Grading the bottom-six forwards

jesper fast
AP Photo/Gene J. Puskar

Continuing the midterm grades for the Rangers, we are going to tackle the bottom-six forwards. Since David Quinn likes to rotate his lines a lot, and since the Rangers have had a bunch of injuries that have skewed the ice time, I’m going to use best judgment on what is considered a bottom-six forward.

Thirteen forwards have played at least 200 minutes for the Rangers thus far, and I’m going to use that as the cutoff. In doing so, players like Matt Beleskey, Ryan Spooner, Vinni Lettieri, and Boo Nieves don’t make the cut. Let’s call Lettieri and Nieves incomplete grades, and give Spooner/Beleskey N/As. Ok? Ok.

Cody McLeod (1-0-1, 28 GP)

Re-signing McLeod was relatively silly, and the results are what we expected. He fights, and that’s about it. There’s more to hockey than this. Maybe a playoff team wants some toughness? Grade: D

Brett Howden (4-11-15, 47 GP)

Howden lit the world on fire with his start to the season. A surprising pick to break camp, Howden put up a line of 4-8-12 in the Blueshirts’ first 22 games. He was outperforming more highly touted prospects like Filip Chytil and Pavel Buchnevich. However the magic faded quickly, with Howden putting up just three assists since 11/24, a stretch of 25 games. This is his first NHL season, so not only are the NHL rigors probably getting to him, but holes in his game are exposed faster (his -12.22 relative xGF% is worst on the team). The fatigue is a reason why he wasn’t sent to the AHL to continue playing during the long break. But still, this is more than we had expected from Howden. Grade: B

Jesper Fast (7-10-17, 43 GP)

Utility man extraordinaire, Fast has his usual self this year. He does all the little things well, chips in here and there offensively, and can play anywhere from the top-six to the fourth line. He’s been mostly a middle-six player this year, and his willingness to go to the corners and do the dirty work makes him mesh with most other duos. He’s up there in relative xGF%, at the top of the non-Hayes/Kreider division on the club with a 5.30 rel xGF%. He’s one of those complementary players that you want on your team. Grade: A-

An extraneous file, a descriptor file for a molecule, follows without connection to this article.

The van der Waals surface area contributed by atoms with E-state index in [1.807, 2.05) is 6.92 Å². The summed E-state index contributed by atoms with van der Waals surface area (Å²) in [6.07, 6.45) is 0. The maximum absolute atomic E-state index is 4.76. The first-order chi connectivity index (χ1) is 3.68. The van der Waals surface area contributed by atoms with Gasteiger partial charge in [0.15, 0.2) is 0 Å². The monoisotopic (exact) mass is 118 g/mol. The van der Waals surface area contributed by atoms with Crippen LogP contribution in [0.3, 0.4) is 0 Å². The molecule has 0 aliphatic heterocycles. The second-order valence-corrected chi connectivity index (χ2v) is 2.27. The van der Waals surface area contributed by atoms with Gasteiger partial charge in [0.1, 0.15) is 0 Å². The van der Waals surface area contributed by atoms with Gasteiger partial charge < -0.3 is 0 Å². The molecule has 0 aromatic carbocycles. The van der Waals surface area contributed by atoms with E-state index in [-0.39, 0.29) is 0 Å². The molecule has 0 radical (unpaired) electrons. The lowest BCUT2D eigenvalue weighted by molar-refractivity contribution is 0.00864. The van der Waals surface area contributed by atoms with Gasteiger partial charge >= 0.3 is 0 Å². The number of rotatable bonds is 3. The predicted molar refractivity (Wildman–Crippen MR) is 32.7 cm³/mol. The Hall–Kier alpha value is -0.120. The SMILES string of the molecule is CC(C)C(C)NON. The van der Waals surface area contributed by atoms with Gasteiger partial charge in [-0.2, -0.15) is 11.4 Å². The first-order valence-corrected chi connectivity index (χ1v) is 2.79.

Vlad Namestnikov (4-12-16, 44 GP)

Namestnikov survived the evaluation period, with Ryan Spooner being sent to purgatory Edmonton. Namestnikov has had flashes of brilliance –his 1-2-3 line against Anaheim being the standout flash– but has also had long periods of invisibility. Grading the forwards is very difficult, because the team as a whole is horribad. He’s been middle of the road. Grade: C

Jimmy Vesey (11-13-24, 47 GP)

I had to double check that stat line when I first saw it. Before Mats Zuccarello’s scoring streak before the break, Vesey was fourth on the team in scoring. He now sits fifth, and despite his poor relative stats (-3.74 rel xGF%), still manages to score. Vesey is an enigma, and another case of poor underlyings that are overlooked because he scores. It’s tough to really grade a player like this. I still think he makes great trade bait, but he is the only player aside from Fast that appears to be willing to do the little things in the corners. Grade: B-

Ryan Strome (6-5-11, 29 GP)

Let’s all give a round of applause to Jeff Gorton for turning Spooner into Strome. Spooner was useless, and Strome is useful. He’s been a pleasant surprise thus far, and has certainly earned a spot in the bottom-six. He’s outplayed a bunch of guys on this list already, and is on a higher points-per-game (with the Rangers, at least) rate than Vesey, Namestnikov, Howden, and Fast. It’s only been 29 games, but Strome may have found a spot on the bottom-six. Let’s see if he can keep it up. Grade: A-

Lias Andersson (1-3-4, 21 GP)

Andersson had an extended look, and quite honestly didn’t do much with it. As Ricky Milliner pointed out, he needs to work on his game away from the puck. I’d expect to see him back up after the deadline. There’s no rush, and he’s still very young. Grade: INC

Categorized: